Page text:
innuendo seem in danger of being lost) arose, "Go to Bath," with the
rider, "and get your head shaved;" the lunatics who were sent to those
healing waters usually being thus tonsured. This derisive phrase was used
toward any one who propounded a more than ordinarily crack-brained
project. It is, perhaps, scarcely necessary to say that it has no sort of
connection with the modern music-hall vulgarism, "Get your hair cut!"

Another theory - but one more ingenious than acceptable - has it that the
phrase derives from Bath having always been a resort of beggars. What,
then, more natural, we are asked, than for one accosted by a mendicant to
recall this topographical notoriety, and bid the rogue "go to Bath"? For,
according to Fuller, that worthy author of the "Worthies," there were
"many in that place; some natives there, others repairing thither from all
parts of the land; the poor for alms, the pained for ease. Whither should
fowl flock in a hard frost but to the barn-door? Here, all the two
seasons, being the general confluence of gentry. Indeed, laws are daily
made to restrain beggars, and daily broken by the connivance of those who
make them; it being impossible, when the hungry belly barks and bowels
sound, to keep the tongue silent. And although oil of whip be the proper
plaister for the cramp of laziness, yet some pity is due to impotent
persons. In a word, seeing there is the Lazar's-bath in this city, I
doubt not but many a good Lazarus, the true object of charity, may beg
therein." The road, then, to this City of Springs must have witnessed a
motley throng.




II


The history of travelling, from the Creation to the present time, may be
divided into four periods - those of no coaches, slow coaches, fast
coaches, and railways. The "no-coach" period is a lengthy one, stretching,
in fact, from the beginning of things, through the ages, down to the days
of the Romans, and so on to the era when pack-horses conveyed travellers
and goods along the uncertain tracks, which in the Middle Ages were all
that remained of the highways built by that masterful race. The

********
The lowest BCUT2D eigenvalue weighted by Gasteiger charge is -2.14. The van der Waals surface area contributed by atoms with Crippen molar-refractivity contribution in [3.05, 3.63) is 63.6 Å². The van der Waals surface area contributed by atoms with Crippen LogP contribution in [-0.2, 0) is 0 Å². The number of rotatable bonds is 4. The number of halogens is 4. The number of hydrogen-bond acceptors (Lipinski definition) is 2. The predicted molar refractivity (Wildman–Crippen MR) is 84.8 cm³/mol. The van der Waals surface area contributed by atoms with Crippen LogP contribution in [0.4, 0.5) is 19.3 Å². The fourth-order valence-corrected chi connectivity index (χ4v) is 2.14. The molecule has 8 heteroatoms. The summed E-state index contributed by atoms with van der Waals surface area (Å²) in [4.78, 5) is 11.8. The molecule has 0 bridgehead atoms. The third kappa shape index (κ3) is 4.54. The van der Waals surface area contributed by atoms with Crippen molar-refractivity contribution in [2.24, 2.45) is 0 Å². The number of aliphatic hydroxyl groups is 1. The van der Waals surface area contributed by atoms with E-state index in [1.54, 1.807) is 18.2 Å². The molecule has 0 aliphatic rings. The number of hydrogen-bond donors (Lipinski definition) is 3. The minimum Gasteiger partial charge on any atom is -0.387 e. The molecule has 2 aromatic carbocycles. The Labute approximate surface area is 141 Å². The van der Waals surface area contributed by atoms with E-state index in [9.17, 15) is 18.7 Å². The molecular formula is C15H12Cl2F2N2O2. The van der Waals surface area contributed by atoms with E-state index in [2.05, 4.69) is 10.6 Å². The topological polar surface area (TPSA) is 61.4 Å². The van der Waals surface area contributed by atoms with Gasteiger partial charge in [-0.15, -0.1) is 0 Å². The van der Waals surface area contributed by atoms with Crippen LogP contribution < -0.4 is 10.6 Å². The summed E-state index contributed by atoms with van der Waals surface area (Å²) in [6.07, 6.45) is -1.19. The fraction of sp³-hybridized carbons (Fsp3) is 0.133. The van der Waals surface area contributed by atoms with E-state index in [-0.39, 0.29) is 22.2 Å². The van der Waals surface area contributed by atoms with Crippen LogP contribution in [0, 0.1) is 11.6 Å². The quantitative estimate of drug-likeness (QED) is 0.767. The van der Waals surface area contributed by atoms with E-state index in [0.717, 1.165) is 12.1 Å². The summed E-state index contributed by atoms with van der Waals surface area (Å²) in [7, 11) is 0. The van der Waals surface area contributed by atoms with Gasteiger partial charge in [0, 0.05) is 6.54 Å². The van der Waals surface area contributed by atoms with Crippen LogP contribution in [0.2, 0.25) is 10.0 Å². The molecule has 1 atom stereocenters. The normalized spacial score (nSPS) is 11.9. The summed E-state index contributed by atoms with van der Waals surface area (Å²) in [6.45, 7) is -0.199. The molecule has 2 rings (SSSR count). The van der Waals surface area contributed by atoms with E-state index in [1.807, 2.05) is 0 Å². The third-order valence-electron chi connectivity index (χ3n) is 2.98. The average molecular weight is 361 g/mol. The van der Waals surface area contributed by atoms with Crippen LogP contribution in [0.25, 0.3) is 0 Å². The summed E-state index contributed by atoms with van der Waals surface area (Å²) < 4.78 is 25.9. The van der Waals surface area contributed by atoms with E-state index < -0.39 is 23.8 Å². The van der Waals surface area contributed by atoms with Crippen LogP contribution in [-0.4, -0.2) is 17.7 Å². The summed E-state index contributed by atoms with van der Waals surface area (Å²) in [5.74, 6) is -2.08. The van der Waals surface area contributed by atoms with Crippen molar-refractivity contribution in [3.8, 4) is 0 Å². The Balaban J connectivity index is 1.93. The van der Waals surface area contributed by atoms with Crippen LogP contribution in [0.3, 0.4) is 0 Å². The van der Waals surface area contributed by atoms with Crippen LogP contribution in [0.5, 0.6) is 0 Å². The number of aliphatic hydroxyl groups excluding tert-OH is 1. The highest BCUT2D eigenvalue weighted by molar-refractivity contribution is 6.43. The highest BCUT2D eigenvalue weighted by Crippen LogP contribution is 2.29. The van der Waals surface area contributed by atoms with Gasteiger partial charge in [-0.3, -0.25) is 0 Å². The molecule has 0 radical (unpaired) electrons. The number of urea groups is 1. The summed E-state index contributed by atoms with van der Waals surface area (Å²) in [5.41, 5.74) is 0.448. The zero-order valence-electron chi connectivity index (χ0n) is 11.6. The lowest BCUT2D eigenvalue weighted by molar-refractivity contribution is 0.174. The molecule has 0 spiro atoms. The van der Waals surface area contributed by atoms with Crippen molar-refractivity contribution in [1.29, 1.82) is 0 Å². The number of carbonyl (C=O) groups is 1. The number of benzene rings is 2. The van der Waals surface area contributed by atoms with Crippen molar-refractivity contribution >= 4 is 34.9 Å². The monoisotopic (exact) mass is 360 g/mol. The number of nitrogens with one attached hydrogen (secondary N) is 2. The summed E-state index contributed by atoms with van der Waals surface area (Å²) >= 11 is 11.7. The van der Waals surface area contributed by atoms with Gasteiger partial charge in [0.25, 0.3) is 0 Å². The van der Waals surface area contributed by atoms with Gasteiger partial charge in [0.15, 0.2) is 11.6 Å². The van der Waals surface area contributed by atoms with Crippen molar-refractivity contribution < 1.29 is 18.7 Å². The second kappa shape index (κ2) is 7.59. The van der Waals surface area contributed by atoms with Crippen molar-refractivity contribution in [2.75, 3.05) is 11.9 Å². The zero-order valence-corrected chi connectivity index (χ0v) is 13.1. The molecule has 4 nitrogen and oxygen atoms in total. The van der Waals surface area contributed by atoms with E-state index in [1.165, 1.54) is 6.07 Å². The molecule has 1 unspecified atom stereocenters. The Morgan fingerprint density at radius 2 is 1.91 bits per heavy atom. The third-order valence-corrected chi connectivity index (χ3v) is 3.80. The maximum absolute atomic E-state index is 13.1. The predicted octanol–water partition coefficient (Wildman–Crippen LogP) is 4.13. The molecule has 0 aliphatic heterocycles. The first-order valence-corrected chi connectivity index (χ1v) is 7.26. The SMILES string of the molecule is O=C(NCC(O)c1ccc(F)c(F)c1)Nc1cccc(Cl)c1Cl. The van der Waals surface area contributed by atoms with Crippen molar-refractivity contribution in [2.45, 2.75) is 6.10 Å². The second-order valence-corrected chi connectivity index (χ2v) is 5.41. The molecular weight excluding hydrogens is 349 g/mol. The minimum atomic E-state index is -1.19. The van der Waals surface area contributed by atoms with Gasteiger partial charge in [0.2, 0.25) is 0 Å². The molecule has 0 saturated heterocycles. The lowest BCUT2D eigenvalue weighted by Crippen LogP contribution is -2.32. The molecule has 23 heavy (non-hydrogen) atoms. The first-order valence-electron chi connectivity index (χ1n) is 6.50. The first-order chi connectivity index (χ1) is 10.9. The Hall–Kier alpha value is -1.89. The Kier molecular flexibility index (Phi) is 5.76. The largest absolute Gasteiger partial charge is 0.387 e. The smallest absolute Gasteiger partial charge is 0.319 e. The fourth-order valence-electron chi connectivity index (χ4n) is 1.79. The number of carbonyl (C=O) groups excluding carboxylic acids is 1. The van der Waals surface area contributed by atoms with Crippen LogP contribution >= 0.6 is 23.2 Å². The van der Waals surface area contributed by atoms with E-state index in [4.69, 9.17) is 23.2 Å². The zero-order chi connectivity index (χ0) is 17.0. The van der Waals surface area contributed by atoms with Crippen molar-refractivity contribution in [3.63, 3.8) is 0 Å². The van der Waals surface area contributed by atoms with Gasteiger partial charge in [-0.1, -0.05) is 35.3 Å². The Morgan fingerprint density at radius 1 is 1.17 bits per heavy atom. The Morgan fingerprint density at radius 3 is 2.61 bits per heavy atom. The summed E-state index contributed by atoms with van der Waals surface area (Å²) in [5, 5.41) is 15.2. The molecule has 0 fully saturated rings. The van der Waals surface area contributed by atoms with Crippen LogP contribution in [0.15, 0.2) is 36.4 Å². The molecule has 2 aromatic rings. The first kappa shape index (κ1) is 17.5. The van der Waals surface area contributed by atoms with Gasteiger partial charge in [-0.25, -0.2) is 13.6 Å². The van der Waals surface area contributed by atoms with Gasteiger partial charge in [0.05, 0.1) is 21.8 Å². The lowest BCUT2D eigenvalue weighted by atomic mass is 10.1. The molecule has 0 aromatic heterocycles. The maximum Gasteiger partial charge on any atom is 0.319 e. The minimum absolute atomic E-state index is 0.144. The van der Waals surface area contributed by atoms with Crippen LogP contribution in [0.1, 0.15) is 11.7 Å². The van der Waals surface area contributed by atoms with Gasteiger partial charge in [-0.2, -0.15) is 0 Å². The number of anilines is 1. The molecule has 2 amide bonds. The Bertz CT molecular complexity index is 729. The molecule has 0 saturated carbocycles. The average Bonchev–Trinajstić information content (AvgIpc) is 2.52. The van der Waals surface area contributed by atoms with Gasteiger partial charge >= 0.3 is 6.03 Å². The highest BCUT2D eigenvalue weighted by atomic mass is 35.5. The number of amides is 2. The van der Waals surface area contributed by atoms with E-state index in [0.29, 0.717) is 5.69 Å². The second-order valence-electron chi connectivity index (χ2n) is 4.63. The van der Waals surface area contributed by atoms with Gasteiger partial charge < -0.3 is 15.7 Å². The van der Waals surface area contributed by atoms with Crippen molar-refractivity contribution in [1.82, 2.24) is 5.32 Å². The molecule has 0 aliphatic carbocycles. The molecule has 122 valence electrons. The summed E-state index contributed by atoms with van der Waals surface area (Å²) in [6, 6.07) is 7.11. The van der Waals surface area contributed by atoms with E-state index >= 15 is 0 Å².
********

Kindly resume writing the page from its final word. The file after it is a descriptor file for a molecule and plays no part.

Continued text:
"slow-coach" era was preceded by an age when those few people who
travelled at all went either on horseback, with their women-folk clinging
on behind them, or else were wealthy enough to be able to afford the keep
or hire of a "chariot," as the carriages of that time were named. That
sinful old reprobate, Samuel Pepys, lived in the last days of the
"no-coach" period, and saw the arrival of the slow coaches. He was one of
those who used a chariot, and his "Diary" is full of accounts of how, on
his innumerable journeys, he lost his way because of the badness of the
roads, which then ran through vast stretches of unenclosed, uncultivated,
and sparsely inhabited country, and were so fearfully bad that in many
places the drivers did not dare to attempt such veritable "sloughs of
despond," but drove around them over the hedgeless fields, thus making
new tracks for themselves. In this way the origin of the winding character
which many of our roads still retain is sufficiently accounted for.

[Sidenote: _THE "FLYING MACHINE"_]

The "slow-coach" era was, absurdly enough, that of the "flying machines,"
and in that era, with the year 1667, the coaching history of the Bath Road
may be said to begin, when some greatly daring person issued a bill
announcing that a "flying machine" would make the journey. It is not to be
supposed that this was some emulator of Icarus or predecessor of the
ambitious folks who for the last hundred years, more or less, have been
trying to navigate the air with balloons or mechanical flying machines.
Not at all. This was simply the figurative language employed to convey to
those whom it might concern the wonderful feat that was to be attempted
("God permitting," as the advertiser was careful to add), of travelling by
road from the "Bell Savage," on Ludgate Hill, to Bath in three days. But
here is the announcement: -

"FLYING MACHINE.

"All those desirous to pass from London to Bath, or any other Place on
their Road, let them repair to the 'Bell Savage' on Ludgate Hill in
London, and the 'White Lion' at Bath, at both which places they may be
received in a Stage Coach every Monday, Wednesday, and Friday, which
performs the Whole Journey in Three Days (if God permit), and sets
forth at five o'clock in the morning.

"Passengers to pay One Pound five Shillings each, who are allowed to
carry fourteen Pounds Weight - for all above to pay three-halfpence per
Pound."

The rush of fashionables to take the waters, and see and be seen, had
obviously not then commenced, since one crawling "flying machine" sufficed